How Can Mobile Phones Make ‘Emergency Calls’ When There’s No Network Coverage?

Smartphones have become such an integral part of our lives that people who don’t yet have one often find themselves in situations like these:

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For a smartphone owner, the most annoying feeling in the world – other than the battery dying just as you receive a long-awaited text message – is having no network coverage on your phone! People do all kinds of unusual things to find service, and some truly freak out like it’s the end of the world when they don’t see those network bars in the top corner of the phone’s display.

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During those situations, namely when there’s no network coverage on your phone, your phone has probably informed you (almost to the point of being rude) – “No Network. Emergency calls only.”

Wait a minute! Isn’t that message an oxymoron? How could you make ‘Emergency calls’ when you don’t have network coverage on your phone in the first place?

Why Do You Need Network Coverage Anyway?

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Photo Credit: itestro/Fotolia

Network towers are an absolutely essential component of the wireless calling process. Let’s suppose that you want to call a friend; the moment you press that green (or whichever color it is on your phone) ‘call’ button, your phone emits a signal for the nearest network tower to catch. From there, the signal goes through a series of steps to arrive at another tower (which is nearest to your friend). Finally, the signals from the tower are received by your friend’s phone and voila! The two of you are talking!

The bars in the top corner of your phone signify the ‘usable strength’ from your network service provider. When the bars disappear, it means that the network coverage is not strong enough to make calls, send texts and so on. If that’s true, then how can you still make those ’emergency calls’?

Exploring the Mystery of Emergency Calls

Like many people, you may think that there is some kind of tricky machinery fitted inside your phone that enables it to make emergency calls, but unfortunately, that’s simply not true.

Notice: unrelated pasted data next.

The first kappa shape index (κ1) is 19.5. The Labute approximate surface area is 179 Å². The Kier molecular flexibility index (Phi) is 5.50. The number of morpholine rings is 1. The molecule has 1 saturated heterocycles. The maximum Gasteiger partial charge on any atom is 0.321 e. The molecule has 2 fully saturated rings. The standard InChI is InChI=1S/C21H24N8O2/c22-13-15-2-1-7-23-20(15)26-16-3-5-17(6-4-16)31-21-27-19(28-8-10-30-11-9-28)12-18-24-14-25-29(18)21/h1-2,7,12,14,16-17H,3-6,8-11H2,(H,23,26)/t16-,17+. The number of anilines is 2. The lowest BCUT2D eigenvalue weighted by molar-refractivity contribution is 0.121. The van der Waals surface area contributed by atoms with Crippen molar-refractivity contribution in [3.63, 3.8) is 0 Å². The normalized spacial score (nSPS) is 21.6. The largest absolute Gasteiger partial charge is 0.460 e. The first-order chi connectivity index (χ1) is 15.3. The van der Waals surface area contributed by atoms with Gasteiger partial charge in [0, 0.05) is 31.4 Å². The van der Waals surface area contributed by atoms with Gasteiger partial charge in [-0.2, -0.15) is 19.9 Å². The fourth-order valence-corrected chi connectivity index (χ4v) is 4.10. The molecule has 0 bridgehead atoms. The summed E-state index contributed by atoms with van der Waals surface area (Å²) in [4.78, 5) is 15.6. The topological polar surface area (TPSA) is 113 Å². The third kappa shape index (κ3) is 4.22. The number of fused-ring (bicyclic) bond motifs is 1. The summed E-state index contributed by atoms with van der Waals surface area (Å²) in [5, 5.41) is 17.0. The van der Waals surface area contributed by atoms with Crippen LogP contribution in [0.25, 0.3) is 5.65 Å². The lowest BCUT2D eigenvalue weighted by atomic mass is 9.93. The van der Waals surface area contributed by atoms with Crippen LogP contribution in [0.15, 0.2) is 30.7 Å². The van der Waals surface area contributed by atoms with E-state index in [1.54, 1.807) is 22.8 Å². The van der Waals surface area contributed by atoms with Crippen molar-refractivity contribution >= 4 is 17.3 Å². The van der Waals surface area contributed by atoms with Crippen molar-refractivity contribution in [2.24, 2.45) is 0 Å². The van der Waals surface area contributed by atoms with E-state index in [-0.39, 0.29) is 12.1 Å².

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As mentioned earlier, cellphones require network coverage to make calls. However, if the usable strength of the mobile network of your service provider (the manufacturer/company of the SIM card that you are using) is not good enough at the place where you’re making the call, then they use the network of some other service provider whose usable signal strength is strong enough to make the call.

GSM technology (most SIM cards work on GSM nowadays) is designed in such a way that you can use the network of another service provider in the absence of network coverage from your own service provider, but your access to it will be limited, hence the ’emergency call’ restriction.

Therefore, in the absence of a strong enough network coverage of your own service provider in your area, your phone camps on a ‘Roaming network’ (these are those companies that have links with your own company). If the roaming network is also not strong enough, then your phone camps on the best network signal available in your vicinity, irrespective of its source company. Emergency calls can be made in this case.

What if your SIM card is dysfunctional?

In some western countries (like the United States and England), people can connect with an  emergency number (e.g 911 or 999) even if their SIM cards are not in proper working order. Note that it’s not the SIM card, but rather the antenna in your phone, that gets you connected to a network tower. A SIM card only has the phone number and carrier info, so it’s not essential to make an emergency call. In such cases, since the SIM is dysfunctional, the emergency service center does not get the caller ID or the location of the caller, but the call can be connected.

What if there is absolutely no network coverage?

No network

If you happen to be in a place where there is absolutely no network coverage from any service provider, then that’s just bad news. Since there is no network tower in the vicinity that can receive and transmit the signals coming from your phone, your phone becomes completely ineffective.

Given that fact, for people who travel to remote locations to explore hinterlands and unknown places, it’s absolutely necessary to have communication backup (in the form of satellite phones or radios) in the case of dire situations that require immediate assistance.

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If a visit to the jungles of the Amazonian basin is in the cards for you, ensuring that you have the necessary communication options in that dense green paradise is a very wise choice.

References

  1. Leading Britain’s Conversation
  2. Instructables

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